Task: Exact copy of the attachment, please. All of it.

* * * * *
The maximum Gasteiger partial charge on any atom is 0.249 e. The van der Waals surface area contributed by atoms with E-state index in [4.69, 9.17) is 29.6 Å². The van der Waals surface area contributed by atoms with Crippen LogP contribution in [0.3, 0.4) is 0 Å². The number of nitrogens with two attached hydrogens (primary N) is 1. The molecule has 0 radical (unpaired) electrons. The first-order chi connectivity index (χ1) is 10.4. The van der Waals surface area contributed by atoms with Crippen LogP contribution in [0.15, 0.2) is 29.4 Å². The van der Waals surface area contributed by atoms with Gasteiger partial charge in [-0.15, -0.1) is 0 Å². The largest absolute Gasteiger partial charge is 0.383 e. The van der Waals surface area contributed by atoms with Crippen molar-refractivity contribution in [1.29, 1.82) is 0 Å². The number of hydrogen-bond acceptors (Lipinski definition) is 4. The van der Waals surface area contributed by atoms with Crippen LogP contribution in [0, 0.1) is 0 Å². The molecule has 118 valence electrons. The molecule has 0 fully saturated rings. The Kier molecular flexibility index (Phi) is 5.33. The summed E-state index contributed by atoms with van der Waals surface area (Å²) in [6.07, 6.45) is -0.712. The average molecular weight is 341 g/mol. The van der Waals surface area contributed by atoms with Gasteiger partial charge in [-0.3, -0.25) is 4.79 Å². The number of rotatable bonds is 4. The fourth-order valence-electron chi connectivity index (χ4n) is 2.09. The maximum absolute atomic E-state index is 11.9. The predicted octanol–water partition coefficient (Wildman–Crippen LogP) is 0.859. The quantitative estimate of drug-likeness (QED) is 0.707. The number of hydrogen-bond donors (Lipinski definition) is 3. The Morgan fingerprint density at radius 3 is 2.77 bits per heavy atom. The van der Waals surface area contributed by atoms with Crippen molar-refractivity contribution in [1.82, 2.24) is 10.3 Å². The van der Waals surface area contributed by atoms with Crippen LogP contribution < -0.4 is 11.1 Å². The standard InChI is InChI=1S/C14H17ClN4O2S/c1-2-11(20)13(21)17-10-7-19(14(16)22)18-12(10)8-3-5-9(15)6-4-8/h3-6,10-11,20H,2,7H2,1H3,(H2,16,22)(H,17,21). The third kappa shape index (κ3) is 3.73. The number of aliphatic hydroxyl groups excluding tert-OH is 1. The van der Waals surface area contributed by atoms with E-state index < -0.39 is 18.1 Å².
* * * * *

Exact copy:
The maximum Gasteiger partial charge on any atom is 0.249 e. The van der Waals surface area contributed by atoms with E-state index in [4.69, 9.17) is 29.6 Å². The van der Waals surface area contributed by atoms with Crippen LogP contribution in [0.3, 0.4) is 0 Å². The number of nitrogens with two attached hydrogens (primary N) is 1. The molecule has 0 radical (unpaired) electrons. The first-order chi connectivity index (χ1) is 10.4. The van der Waals surface area contributed by atoms with Crippen LogP contribution in [0.15, 0.2) is 29.4 Å². The van der Waals surface area contributed by atoms with Gasteiger partial charge in [-0.15, -0.1) is 0 Å². The largest absolute Gasteiger partial charge is 0.383 e. The van der Waals surface area contributed by atoms with Crippen molar-refractivity contribution in [1.29, 1.82) is 0 Å². The number of hydrogen-bond acceptors (Lipinski definition) is 4. The van der Waals surface area contributed by atoms with Crippen LogP contribution in [0, 0.1) is 0 Å². The molecule has 118 valence electrons. The molecule has 0 fully saturated rings. The Kier molecular flexibility index (Phi) is 5.33. The summed E-state index contributed by atoms with van der Waals surface area (Å²) in [6.07, 6.45) is -0.712. The average molecular weight is 341 g/mol. The van der Waals surface area contributed by atoms with Gasteiger partial charge in [-0.3, -0.25) is 4.79 Å². The number of rotatable bonds is 4. The fourth-order valence-electron chi connectivity index (χ4n) is 2.09. The maximum absolute atomic E-state index is 11.9. The predicted octanol–water partition coefficient (Wildman–Crippen LogP) is 0.859. The quantitative estimate of drug-likeness (QED) is 0.707. The number of hydrogen-bond donors (Lipinski definition) is 3. The Morgan fingerprint density at radius 3 is 2.77 bits per heavy atom. The van der Waals surface area contributed by atoms with Crippen molar-refractivity contribution in [1.82, 2.24) is 10.3 Å². The van der Waals surface area contributed by atoms with Crippen LogP contribution < -0.4 is 11.1 Å². The standard InChI is InChI=1S/C14H17ClN4O2S/c1-2-11(20)13(21)17-10-7-19(14(16)22)18-12(10)8-3-5-9(15)6-4-8/h3-6,10-11,20H,2,7H2,1H3,(H2,16,22)(H,17,21). The third kappa shape index (κ3) is 3.73. The number of aliphatic hydroxyl groups excluding tert-OH is 1. The van der Waals surface area contributed by atoms with E-state index < -0.39 is 18.1 Å².